This is the original place of learning and worship - everyone is welcomed here.

The forest wilderness is where John Muir went to discover the clearest way into the Universe. His prescription for all of us urban types was to occasionally spend a week in the woods to "wash the spirit clean".

DeMamiel Creek supports several species of salmon. The trees and fish have a mutually beneficial relationship.

Henry David Thoreau lived in the woods to learn what they had to teach. He found the trees and the things that lived with them to be a source of beauty, harmony, and perfection in cooperation.

Thoreau learned that in the woods everything does its part with thrift and equality, and he pondered the folly of not doing the same in the human world.

DeMamiel forest is accessible from the adjacent Sunriver neighbourhood.

Indian activist Vandana Shiva started her eco-education in the 1970s women-led Chipko movement. These are the original tree huggers - Chipko means "to hug or embrace". The women were so dedicated to their communities' Himalayan forests that they wrapped themselves around the trees to protect them from loggers saws.

After repeated walks among the beautiful oaks and rhododendrons, Shiva learned that "the forest teaches us enoughness: as a principle of equity, how to enjoy the gifts of nature without exploitation and accumulation."

By 1980 the Chipko movement scored a major victory for forests and the people when the Indian government imposed a 15 year ban on logging in the state of Uttar Pradesh. Similar logging bans spread to other states as communities took back forest resources for the benefit of the people living there.

Everything does its part, and each part
is as important as any other.

No species other than humans takes more than its fair share. In the forest there is no consumerism, no greed, and no accumulation for personal aggrandizement. There is the freedom to be and participate as a necessary and integral part of something larger to which we are all connected.

It is vital that we adopt the wisdom of the woods, and soon. Instead of clear cutting the last ancient forests to the ground, we should be studying and emulating them.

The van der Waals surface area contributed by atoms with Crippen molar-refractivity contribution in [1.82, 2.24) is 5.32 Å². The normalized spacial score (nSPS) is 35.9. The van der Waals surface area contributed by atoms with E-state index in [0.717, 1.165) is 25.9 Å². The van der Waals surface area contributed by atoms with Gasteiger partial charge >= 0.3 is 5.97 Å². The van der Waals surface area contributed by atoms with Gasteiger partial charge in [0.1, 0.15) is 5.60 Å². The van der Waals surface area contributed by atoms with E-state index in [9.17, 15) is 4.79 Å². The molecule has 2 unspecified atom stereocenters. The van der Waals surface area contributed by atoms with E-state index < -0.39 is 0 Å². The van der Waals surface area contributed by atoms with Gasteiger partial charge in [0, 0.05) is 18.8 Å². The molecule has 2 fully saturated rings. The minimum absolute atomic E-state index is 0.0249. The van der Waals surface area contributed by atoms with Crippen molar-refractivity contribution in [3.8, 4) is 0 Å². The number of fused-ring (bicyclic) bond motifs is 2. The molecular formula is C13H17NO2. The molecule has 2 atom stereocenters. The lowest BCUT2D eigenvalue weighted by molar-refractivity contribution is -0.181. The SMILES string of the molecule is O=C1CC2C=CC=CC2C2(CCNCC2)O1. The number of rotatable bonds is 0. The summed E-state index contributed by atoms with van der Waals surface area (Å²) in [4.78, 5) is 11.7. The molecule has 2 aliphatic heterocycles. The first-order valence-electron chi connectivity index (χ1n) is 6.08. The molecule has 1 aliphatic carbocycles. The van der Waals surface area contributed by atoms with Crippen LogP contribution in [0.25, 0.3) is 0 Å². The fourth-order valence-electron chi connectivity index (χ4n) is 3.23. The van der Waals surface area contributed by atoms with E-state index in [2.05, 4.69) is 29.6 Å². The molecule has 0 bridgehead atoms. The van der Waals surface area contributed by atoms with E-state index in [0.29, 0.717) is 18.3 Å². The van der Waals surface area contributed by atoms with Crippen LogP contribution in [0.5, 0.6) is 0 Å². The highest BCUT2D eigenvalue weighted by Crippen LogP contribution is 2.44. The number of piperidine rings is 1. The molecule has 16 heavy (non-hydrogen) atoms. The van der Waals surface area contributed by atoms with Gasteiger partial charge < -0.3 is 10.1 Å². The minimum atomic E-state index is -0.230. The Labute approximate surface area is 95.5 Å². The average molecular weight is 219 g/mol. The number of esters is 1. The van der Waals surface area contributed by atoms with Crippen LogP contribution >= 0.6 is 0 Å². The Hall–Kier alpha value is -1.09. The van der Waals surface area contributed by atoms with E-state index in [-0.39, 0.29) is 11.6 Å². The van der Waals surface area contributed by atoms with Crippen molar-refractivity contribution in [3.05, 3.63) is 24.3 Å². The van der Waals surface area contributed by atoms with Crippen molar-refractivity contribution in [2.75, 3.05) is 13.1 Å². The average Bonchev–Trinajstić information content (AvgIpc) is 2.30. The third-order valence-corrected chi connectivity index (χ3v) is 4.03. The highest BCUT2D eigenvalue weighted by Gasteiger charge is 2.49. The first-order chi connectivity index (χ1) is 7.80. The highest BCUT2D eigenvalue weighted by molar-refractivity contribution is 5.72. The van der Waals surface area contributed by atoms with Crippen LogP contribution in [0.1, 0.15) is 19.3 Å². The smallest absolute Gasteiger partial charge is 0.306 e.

When we begin to learn their lessons we will begin to live in harmony with our environment, and with each other.


One Of The Last Of Its Kind

Question: Was this photo taken in 1814 or 2014?
Photo credit: TJ Watt, AFA

The following was taken from the Ancient Forest Alliance Facebook page.

Question: Was this photo taken in 1814 or 2014?

Answer: Sadly, just last week.

AFA's TJ Watt snapped this quick self portrait beside a near-record-size Douglas-fir tree that was left standing alone in an old-growth clearcut not far from Port Renfrew on southern Vancouver Island. Giant stumps litter the surrounding area.

Less than 1% of the original old-growth Douglas-fir trees remain on Vancouver Island after a century of logging and this may be one of the mightiest left of its kind - now left highly vulnerable to blow down.

What BC needs are ancient forests, not ancient policies, like those which allow for the destruction of these last endangered areas. But we'll need your help getting there.

You can start by signing and sharing our petition at www.AncientForestPetition.com or sending a letter to BC politicians here www.ancientforestalliance.org/write-letter.php and then be prepared for a very busy 2014!

Thank you!!


Front Yard Flotsam

This large cedar that washed out of the Sooke River stayed hung up on a sandbar before salvagers came,
cut off the root end, and hauled the log away.

After having one of the driest fall seasons on record on south Vancouver Island, we recently experienced a record-breaking rainfall in a 24 hour period. When winter rainfalls coincide with seasonal high tides, the flotsam factor in my front yard increases dramatically.

It is exciting to see huge logs and whole trees float by during these winter freshets. Some of the debris is dislodged from area beaches by extra high tides, but much of the tree debris is sourced up the Sooke River which enters the harbour along Billing Spit's western shore.

Most of the tree debris gets washed out to sea, or gets hung up on a new beach somewhere. Some middle sized logs get hung up on sandbars in the harbour and stay until the next high tide or heavy rainfall.

Some of the larger logs stay around for years, perhaps decades. When these get stranded on a sandbar in the harbour they are heavily used by wildlife. Eagles perch and eat their prey on the large debris. River otters also love to play on the tree debris in the harbour.

This large Douglas fir log has been on the beach for a decade or more. Only the most extreme
tides and weather will move it off the beach.

Really big logs that get hung up on the sandbars will bring out the salvagers, or beachcombers as they are also called. Using giant chain saws, they remove the root ends of large trees, and use small boats to float the lucrative wood to where they can transfer it to land for milling.